post #9 of 14
I don't know the science behind it, but sealing fondant or gumpaste decorations in an air tight container cause the fondant/gumpaste to wilt. The same can happen to buttercream. I just leave the containers slightly cracked so that it is not air tight.
Facebook: Pamela's Cakes & Confections

Pamela's Cakes & Confections is a home based business, inspected and approved by the North Carolina Department of Agriculture and Consumer Services Food and Drug Protection Division.
Reply
Facebook: Pamela's Cakes & Confections

Pamela's Cakes & Confections is a home based business, inspected and approved by the North Carolina Department of Agriculture and Consumer Services Food and Drug Protection Division.
Reply
post #10 of 14
Quote:
Originally Posted by handymama View Post

GP is most often affected by one of two things: humidity, and children. Your problem was humidity -- likely moisture from the cupcakes. If your "closed container" was a plastic box or covered cake pan, that's your problem. This shouldn't happen in a closed cardboard cake box. It also looks like you need a different icing recipe.

Haha, made me giggle "and children" SOOO true!

post #11 of 14

The same thing happened to me.   I used those air tight "clam shell" cupcake containers.   GREAT to keep the cupcakes moist....hell on fondant toppers. 

Debbie - US Army (Retired) --aka "The Cake Sarge"

Good Cake Ain't Cheap! Cheap Cake Ain't Good!
Reply
Debbie - US Army (Retired) --aka "The Cake Sarge"

Good Cake Ain't Cheap! Cheap Cake Ain't Good!
Reply
post #12 of 14
Thread Starter 

thank you all. glad to know so this doesn't happen again!

post #13 of 14

So, what I was taught in my cake decorating class (and elsewhere) was basically that you should NEVER pipe buttercream on top of fondant. They simply do not interact well. The fondant absorbs the fat and breaks down, becoming shiny and sticky. The buttercream underneath fondant is fine because that interior surface doesn't have to look good and there is no air in there.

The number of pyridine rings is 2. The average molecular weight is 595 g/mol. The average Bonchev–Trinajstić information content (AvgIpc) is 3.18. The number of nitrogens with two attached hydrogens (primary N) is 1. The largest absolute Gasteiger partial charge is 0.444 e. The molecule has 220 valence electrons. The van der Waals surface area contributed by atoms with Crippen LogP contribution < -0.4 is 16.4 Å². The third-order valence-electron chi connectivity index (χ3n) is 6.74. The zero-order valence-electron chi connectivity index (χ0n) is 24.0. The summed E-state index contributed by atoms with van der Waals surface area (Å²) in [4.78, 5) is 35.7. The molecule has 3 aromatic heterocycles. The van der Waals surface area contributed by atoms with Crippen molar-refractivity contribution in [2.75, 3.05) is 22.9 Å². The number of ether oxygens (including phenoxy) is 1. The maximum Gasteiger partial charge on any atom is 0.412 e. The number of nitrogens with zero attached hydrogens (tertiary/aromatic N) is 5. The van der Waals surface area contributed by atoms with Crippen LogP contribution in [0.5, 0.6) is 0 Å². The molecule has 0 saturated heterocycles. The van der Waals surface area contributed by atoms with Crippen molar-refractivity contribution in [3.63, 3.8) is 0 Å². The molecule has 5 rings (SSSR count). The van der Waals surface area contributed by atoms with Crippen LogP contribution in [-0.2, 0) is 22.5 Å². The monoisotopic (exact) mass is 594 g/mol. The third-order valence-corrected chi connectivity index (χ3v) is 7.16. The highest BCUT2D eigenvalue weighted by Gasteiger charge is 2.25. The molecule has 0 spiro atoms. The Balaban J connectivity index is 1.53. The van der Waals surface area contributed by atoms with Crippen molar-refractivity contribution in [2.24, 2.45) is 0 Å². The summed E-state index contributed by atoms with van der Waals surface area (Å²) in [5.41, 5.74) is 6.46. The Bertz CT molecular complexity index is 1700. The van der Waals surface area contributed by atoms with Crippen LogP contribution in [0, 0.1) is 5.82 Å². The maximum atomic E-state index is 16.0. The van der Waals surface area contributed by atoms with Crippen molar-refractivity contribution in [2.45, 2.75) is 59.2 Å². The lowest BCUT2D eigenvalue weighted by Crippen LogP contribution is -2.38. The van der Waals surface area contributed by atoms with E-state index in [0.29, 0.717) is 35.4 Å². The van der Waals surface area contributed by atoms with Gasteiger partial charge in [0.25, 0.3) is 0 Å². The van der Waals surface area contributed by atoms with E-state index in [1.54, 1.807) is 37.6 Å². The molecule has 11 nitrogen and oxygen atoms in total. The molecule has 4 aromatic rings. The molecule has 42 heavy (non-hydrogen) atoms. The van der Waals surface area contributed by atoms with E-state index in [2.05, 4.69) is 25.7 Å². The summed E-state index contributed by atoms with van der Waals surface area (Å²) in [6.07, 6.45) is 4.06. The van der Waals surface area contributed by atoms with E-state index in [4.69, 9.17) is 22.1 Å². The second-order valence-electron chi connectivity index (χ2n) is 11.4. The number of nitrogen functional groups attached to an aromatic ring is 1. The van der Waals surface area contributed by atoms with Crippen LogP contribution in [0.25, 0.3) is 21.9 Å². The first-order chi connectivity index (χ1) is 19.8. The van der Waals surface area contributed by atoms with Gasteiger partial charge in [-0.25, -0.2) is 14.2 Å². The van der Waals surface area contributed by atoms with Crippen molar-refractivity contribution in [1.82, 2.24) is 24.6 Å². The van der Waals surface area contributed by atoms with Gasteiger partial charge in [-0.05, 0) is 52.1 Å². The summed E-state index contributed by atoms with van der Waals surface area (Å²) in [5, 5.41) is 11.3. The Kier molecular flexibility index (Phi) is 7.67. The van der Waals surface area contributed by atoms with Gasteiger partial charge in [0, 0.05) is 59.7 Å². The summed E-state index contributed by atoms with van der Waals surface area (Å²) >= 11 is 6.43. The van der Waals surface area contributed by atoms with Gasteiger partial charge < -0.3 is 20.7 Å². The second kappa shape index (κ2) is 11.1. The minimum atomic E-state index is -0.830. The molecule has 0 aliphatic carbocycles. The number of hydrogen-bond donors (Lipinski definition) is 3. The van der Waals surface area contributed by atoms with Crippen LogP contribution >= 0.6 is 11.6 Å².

Think about when you're laying your fondant on. Any extra bit that you trim that came in contact with the buttercream is instantly made shiny and sticky. You can't wipe the BC off, the fondant itself is affected.

Whenever you pipe designs on the exterior of a fondant cake you should be using royal icing because it has no fat (just egg whites/meringue powder, water, and sugar). it also works better for gluing fondant pieces onto fondant (unless they're light enough to be stuck on with water).

In my experience, this is all true of both classic Fondant and marshmallow fondant (which I usually use).

I hope this helps!

post #14 of 14

Not true.  I always and only pipe with butter cream on fondant cakes and NEVER with Royal....to me, royal is for cookies.    Over the years I have used different BC recipes too and never had a problem. 

Debbie - US Army (Retired) --aka "The Cake Sarge"

Good Cake Ain't Cheap! Cheap Cake Ain't Good!
Reply
Debbie - US Army (Retired) --aka "The Cake Sarge"

Good Cake Ain't Cheap! Cheap Cake Ain't Good!
Reply
New Posts  All Forums:Forum Nav:
  Return Home
  Back to Forum: How Do I?
Cake Central › Cake Forums › Cake Talk › How Do I? › Buttercream piping on fondant - why is this happening?